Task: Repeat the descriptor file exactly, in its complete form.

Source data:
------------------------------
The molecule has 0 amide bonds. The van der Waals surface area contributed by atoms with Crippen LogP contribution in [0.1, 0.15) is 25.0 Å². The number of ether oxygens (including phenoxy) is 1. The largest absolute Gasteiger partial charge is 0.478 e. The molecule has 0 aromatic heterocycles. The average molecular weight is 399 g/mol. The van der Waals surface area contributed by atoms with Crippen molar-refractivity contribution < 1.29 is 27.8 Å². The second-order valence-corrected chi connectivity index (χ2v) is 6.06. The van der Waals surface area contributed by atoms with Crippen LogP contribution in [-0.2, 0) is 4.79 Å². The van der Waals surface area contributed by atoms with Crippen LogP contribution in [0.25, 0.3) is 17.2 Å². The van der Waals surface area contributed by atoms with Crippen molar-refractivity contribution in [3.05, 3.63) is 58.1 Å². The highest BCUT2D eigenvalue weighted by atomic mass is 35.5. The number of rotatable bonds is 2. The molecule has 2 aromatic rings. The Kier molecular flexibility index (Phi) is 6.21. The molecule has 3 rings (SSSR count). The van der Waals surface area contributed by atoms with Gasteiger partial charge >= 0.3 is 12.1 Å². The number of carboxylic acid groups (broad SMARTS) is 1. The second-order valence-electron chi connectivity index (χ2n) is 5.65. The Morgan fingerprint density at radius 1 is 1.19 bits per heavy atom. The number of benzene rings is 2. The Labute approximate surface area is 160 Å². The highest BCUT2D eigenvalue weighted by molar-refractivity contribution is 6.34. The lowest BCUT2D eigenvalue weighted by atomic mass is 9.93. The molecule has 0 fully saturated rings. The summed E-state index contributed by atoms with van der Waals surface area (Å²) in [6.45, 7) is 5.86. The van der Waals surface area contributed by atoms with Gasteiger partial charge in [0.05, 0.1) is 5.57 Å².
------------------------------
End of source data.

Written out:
The molecule has 0 amide bonds. The van der Waals surface area contributed by atoms with Crippen LogP contribution in [0.1, 0.15) is 25.0 Å². The number of ether oxygens (including phenoxy) is 1. The largest absolute Gasteiger partial charge is 0.478 e. The molecule has 0 aromatic heterocycles. The average molecular weight is 399 g/mol. The van der Waals surface area contributed by atoms with Crippen molar-refractivity contribution < 1.29 is 27.8 Å². The second-order valence-corrected chi connectivity index (χ2v) is 6.06. The van der Waals surface area contributed by atoms with Crippen LogP contribution in [-0.2, 0) is 4.79 Å². The van der Waals surface area contributed by atoms with Crippen LogP contribution in [0.25, 0.3) is 17.2 Å². The van der Waals surface area contributed by atoms with Crippen molar-refractivity contribution in [3.05, 3.63) is 58.1 Å². The highest BCUT2D eigenvalue weighted by atomic mass is 35.5. The number of rotatable bonds is 2. The molecule has 2 aromatic rings. The Kier molecular flexibility index (Phi) is 6.21. The molecule has 3 rings (SSSR count). The van der Waals surface area contributed by atoms with Gasteiger partial charge >= 0.3 is 12.1 Å². The number of carboxylic acid groups (broad SMARTS) is 1. The second-order valence-electron chi connectivity index (χ2n) is 5.65. The Morgan fingerprint density at radius 1 is 1.19 bits per heavy atom. The number of benzene rings is 2. The Labute approximate surface area is 160 Å². The highest BCUT2D eigenvalue weighted by molar-refractivity contribution is 6.34. The lowest BCUT2D eigenvalue weighted by atomic mass is 9.93. The molecule has 0 fully saturated rings. The summed E-state index contributed by atoms with van der Waals surface area (Å²) in [6.45, 7) is 5.86. The van der Waals surface area contributed by atoms with Gasteiger partial charge in [0.05, 0.1) is 5.57 Å².